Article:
• Han, D. H., Hwang, J. W., & Renshaw, P. F. (2010). Bupropion sustained release treatment decreases craving for video games and cue-induced brain activity in patients with Internet video game addiction. Environmental and Clinical Psychopharmacology, 18, 297304. https://doi.org/10.1037/a0020023.

    • Search Google Scholar
    • Export Citation
  • King, D. L., Billieux, J., Carragher, N., & Delfabbro, P. H. (2020). Face validity evaluation of screening tools for gaming disorder: Scope, language, and overpathologizing issues. Journal of Behavioral Addictions, 9, 113. https://doi.org/10.1556/2006.2020.00001.

    • Search Google Scholar
    • Export Citation
  • King, D. L., Chamberlain, S. R., Carragher, N., Billieux, J., Stein, D., Mueller, K., … Delfabbro, P. H. (2020). Screening and assessment tools for gaming disorder: A comprehensive systematic review. Clinical Psychology Review, 77, 101831. https://doi.org/10.1016/j.cpr.2020.101831.

    • Search Google Scholar
    • Export Citation
  • King, D. L., & Delfabbro, P. H. (2018). The concept of ‘harm’ in Internet gaming disorder. Journal of Behavioral Addictions, 7, 562564. https://doi.org/10.1556/2006.7.2018.24.

    • Search Google Scholar
    • Export Citation
  • King, D. L., Nogueira-López, A., Galanis, C. R., Bäcklund, C., Giardina, A., Billieux, J., & Delfabbro, P. H. (2024). Reconsidering item response categories in gaming disorder symptoms measurement. Journal of Behavioral Addictions. https://doi.org/10.1556/2006.2023.00070.

    • Search Google Scholar
    • Export Citation
  • Király, O., Tóth, D., Urbán, R., Demetrovics, Z., & Maraz, A. (2017). Intense video gaming is not essentially problematic. Psychology of Addictive Behaviors, 31, 807817. https://doi.org/10.1037/adb0000316.

    • Search Google Scholar
    • Export Citation
  • Larrieu, M., Fombouchet, Y., Billieux, J., & Decamps, G. (2023). How gaming motives affect the reciprocal relationships between video game use and quality of life: A prospective study using objective playtime indicators. Computers in Human Behavior, 147, 107824. https://doi.org/10.1016/j.chb.2023.107824.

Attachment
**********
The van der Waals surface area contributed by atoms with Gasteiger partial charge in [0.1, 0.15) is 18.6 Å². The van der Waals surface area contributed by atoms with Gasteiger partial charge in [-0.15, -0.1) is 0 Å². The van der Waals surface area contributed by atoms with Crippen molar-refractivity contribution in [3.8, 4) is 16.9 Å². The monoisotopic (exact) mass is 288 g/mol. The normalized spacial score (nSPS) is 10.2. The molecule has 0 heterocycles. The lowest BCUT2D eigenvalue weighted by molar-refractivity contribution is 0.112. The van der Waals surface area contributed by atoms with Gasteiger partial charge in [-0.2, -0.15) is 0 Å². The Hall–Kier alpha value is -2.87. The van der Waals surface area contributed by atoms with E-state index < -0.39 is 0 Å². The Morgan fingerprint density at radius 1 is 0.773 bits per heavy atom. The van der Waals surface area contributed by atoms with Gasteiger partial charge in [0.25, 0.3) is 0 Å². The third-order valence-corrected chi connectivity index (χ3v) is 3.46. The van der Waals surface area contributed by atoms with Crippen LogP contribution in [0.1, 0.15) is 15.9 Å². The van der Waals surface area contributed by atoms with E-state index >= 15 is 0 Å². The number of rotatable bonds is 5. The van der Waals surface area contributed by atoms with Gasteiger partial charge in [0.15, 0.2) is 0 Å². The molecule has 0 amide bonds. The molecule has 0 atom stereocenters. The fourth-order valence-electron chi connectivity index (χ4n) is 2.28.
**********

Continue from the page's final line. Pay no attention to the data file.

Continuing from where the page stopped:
• Search Google Scholar
    • Export Citation
  • Billieux, J., Flayelle, M., Rumpf, H. J., & Stein, D. J. (2019). High involvement versus pathological involvement in video games: A crucial distinction for ensuring the validity and utility of gaming disorder. Current Addiction Reports, 6, 323330. https://doi.org/10.1007/s40429-019-00259-x.

    • Search Google Scholar
    • Export Citation
  • Billieux, J., King, D. L., Higuchi, S., Achab, S., Bowden-Jones, H., et al. (2017). Functional impairment matters in the screening and diagnosis of gaming disorder. Journal of Behavioral Addictions, 6, 285289. https://doi.org/10.1556/2006.6.2017.036.

    • Search Google Scholar
    • Export Citation
  • Delfabbro, P. H., Georgiou, N., & King, D. L. (2020). Opportunity cost and gambling: Distinguishing between competing activities and harm. Journal of Gambling Issues, 44, 170179. http://dx.doi.org/10.4309/jgi.2020.44.9.

    • Search Google Scholar
    • Export Citation
  • Han, D. H., Hwang, J. W., & Renshaw, P. F. (2010). Bupropion sustained release treatment decreases craving for video games and cue-induced brain activity in patients with Internet video game addiction. Environmental and Clinical Psychopharmacology, 18, 297304. https://doi.org/10.1037/a0020023.

    • Search Google Scholar
    • Export Citation
  • King, D. L., Billieux, J., Carragher, N., & Delfabbro, P. H. (2020). Face validity evaluation of screening tools for gaming disorder: Scope, language, and overpathologizing issues. Journal of Behavioral Addictions, 9, 113. https://doi.org/10.1556/2006.2020.00001.

    • Search Google Scholar
    • Export Citation
  • King, D. L., Chamberlain, S. R., Carragher, N., Billieux, J., Stein, D., Mueller, K., … Delfabbro, P. H. (2020). Screening and assessment tools for gaming disorder: A comprehensive systematic review. Clinical Psychology Review, 77, 101831. https://doi.org/10.1016/j.cpr.2020.101831.

    • Search Google Scholar
    • Export Citation
  • King, D. L., & Delfabbro, P. H. (2018). The concept of ‘harm’ in Internet gaming disorder. Journal of Behavioral Addictions, 7, 562564. https://doi.org/10.1556/2006.7.2018.24.

    • Search Google Scholar
    • Export Citation
  • King, D. L., Nogueira-López, A., Galanis, C. R., Bäcklund, C., Giardina, A., Billieux, J., & Delfabbro, P. H. (2024). Reconsidering item response categories in gaming disorder symptoms measurement. Journal of Behavioral Addictions. https://doi.org/10.1556/2006.2023.00070.

    • Search Google Scholar
    • Export Citation
  • Király, O., Tóth, D., Urbán, R., Demetrovics, Z., & Maraz, A. (2017). Intense video gaming is not essentially problematic. Psychology of Addictive Behaviors, 31, 807817. https://doi.org/10.1037/adb0000316.

    • Search Google Scholar
    • Export Citation
  • Larrieu, M., Fombouchet, Y., Billieux, J., & Decamps, G. (2023). How gaming motives affect the reciprocal relationships between video game use and quality of life: A prospective study using objective playtime indicators. Computers in Human Behavior, 147, 107824. https://doi.org/10.1016/j.chb.2023.107824.